6 November: Complained to Camden about getting no response to my September query. It’s a formal complaint so they should deal with it. 9 November Camden emails back “Thank you for your communication received via the website link. We have relayed it on today to Ms Turner in the Culture and Environment directorate so that she can get the appropriate highways officer to deal with it and reply direct to you. Central Complaints Unit (website filter), LB of Camden”
9 November. Camden again: “Mr Edwards, I have been advised by a colleague that the location is the responsibility of Network Rail. The contact details as per below are Telephone 08457114141, email CRSouth@networkrail.co.uk. Your correspondence has been forwarded onto them. Regards Katharine Turner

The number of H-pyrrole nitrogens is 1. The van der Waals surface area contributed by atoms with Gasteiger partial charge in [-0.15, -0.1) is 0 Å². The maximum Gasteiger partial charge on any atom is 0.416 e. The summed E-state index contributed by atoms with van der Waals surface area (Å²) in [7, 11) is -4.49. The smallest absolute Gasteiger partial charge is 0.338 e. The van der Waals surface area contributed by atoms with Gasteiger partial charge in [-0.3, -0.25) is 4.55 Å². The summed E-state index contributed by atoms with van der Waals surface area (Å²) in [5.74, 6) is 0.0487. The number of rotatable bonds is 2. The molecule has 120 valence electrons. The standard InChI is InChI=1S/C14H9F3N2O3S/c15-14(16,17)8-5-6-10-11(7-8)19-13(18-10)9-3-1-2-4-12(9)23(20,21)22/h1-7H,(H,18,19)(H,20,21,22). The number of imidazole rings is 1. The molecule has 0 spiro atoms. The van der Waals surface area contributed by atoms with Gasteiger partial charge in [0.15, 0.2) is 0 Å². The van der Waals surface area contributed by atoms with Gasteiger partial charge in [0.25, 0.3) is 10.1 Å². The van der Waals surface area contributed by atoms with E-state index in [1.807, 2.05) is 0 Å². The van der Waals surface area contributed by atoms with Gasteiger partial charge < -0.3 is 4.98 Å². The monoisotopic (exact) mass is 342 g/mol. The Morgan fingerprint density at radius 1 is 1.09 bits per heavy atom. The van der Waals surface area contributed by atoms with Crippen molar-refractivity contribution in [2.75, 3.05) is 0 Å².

Senior Admin Officer Telephone: 020 7974 1909.” I think I’ll wait and see what NR says.
11 November: a corporate response from Network Rail:
THIS IS AN AUTOMATED MESSAGE – PLEASE DO NOT REPLY TO THIS E-MAIL
Dear Michael Edwards, Thank you for e-mailing Network Rail. [ I hadn’t ]
Your enquiry has been passed to our local Community Relations team who are investigating the issue as quickly as possible. For your convenience, this enquiry has been assigned the unique Service Request number SR2614916. In the meantime, should you need to contact Network Rail again, please do not hesitate to call our 24-hour National Helpline on 08457 11 41 41 quoting the reference number provided.
Yours sincerely, Community Relations Team, Network Rail
25 November: Network Rail replies: Our ref: 2614916 Dear Mr Edwards
Thank you for your recent email via our website with regards to the above. I apologise for the delay in coming back to you.